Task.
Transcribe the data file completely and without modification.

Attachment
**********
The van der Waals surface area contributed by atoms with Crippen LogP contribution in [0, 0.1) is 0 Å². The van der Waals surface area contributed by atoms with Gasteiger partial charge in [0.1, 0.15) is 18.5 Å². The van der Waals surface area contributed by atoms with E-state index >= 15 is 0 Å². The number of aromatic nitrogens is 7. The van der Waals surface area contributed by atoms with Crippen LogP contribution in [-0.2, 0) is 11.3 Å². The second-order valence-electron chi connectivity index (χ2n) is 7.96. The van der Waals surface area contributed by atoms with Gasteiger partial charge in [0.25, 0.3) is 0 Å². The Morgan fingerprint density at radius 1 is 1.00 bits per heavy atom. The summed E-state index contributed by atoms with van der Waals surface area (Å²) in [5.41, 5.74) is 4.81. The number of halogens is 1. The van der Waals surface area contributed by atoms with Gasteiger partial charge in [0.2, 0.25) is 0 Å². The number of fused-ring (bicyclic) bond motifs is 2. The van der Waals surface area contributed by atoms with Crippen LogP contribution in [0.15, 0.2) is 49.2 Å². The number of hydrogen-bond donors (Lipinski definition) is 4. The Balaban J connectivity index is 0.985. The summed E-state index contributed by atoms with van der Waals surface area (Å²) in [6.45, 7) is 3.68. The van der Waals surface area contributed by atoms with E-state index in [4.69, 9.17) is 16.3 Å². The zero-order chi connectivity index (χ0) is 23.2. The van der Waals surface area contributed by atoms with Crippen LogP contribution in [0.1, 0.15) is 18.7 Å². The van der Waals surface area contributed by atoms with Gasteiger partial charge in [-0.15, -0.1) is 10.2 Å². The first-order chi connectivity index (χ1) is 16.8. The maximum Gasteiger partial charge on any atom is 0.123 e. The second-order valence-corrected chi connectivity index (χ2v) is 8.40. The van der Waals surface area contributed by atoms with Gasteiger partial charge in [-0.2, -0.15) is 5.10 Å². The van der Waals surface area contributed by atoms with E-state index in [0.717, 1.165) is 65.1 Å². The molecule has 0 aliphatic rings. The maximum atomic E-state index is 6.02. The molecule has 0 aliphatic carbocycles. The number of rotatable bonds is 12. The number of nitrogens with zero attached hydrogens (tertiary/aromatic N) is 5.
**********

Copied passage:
The van der Waals surface area contributed by atoms with Crippen LogP contribution in [0, 0.1) is 0 Å². The van der Waals surface area contributed by atoms with Gasteiger partial charge in [0.1, 0.15) is 18.5 Å². The van der Waals surface area contributed by atoms with E-state index >= 15 is 0 Å². The number of aromatic nitrogens is 7. The van der Waals surface area contributed by atoms with Crippen LogP contribution in [-0.2, 0) is 11.3 Å². The second-order valence-electron chi connectivity index (χ2n) is 7.96. The van der Waals surface area contributed by atoms with Gasteiger partial charge in [0.25, 0.3) is 0 Å². The Morgan fingerprint density at radius 1 is 1.00 bits per heavy atom. The summed E-state index contributed by atoms with van der Waals surface area (Å²) in [5.41, 5.74) is 4.81. The number of halogens is 1. The van der Waals surface area contributed by atoms with Gasteiger partial charge in [0.2, 0.25) is 0 Å². The number of fused-ring (bicyclic) bond motifs is 2. The van der Waals surface area contributed by atoms with Crippen LogP contribution in [0.15, 0.2) is 49.2 Å². The number of hydrogen-bond donors (Lipinski definition) is 4. The Balaban J connectivity index is 0.985. The summed E-state index contributed by atoms with van der Waals surface area (Å²) in [6.45, 7) is 3.68. The van der Waals surface area contributed by atoms with E-state index in [4.69, 9.17) is 16.3 Å². The zero-order chi connectivity index (χ0) is 23.2. The van der Waals surface area contributed by atoms with Crippen LogP contribution in [0.1, 0.15) is 18.7 Å². The van der Waals surface area contributed by atoms with Gasteiger partial charge in [-0.15, -0.1) is 10.2 Å². The first-order chi connectivity index (χ1) is 16.8. The maximum Gasteiger partial charge on any atom is 0.123 e. The second-order valence-corrected chi connectivity index (χ2v) is 8.40. The van der Waals surface area contributed by atoms with Gasteiger partial charge in [-0.2, -0.15) is 5.10 Å². The van der Waals surface area contributed by atoms with E-state index in [0.717, 1.165) is 65.1 Å². The molecule has 0 aliphatic rings. The maximum atomic E-state index is 6.02. The molecule has 0 aliphatic carbocycles. The number of rotatable bonds is 12. The number of nitrogens with zero attached hydrogens (tertiary/aromatic N) is 5.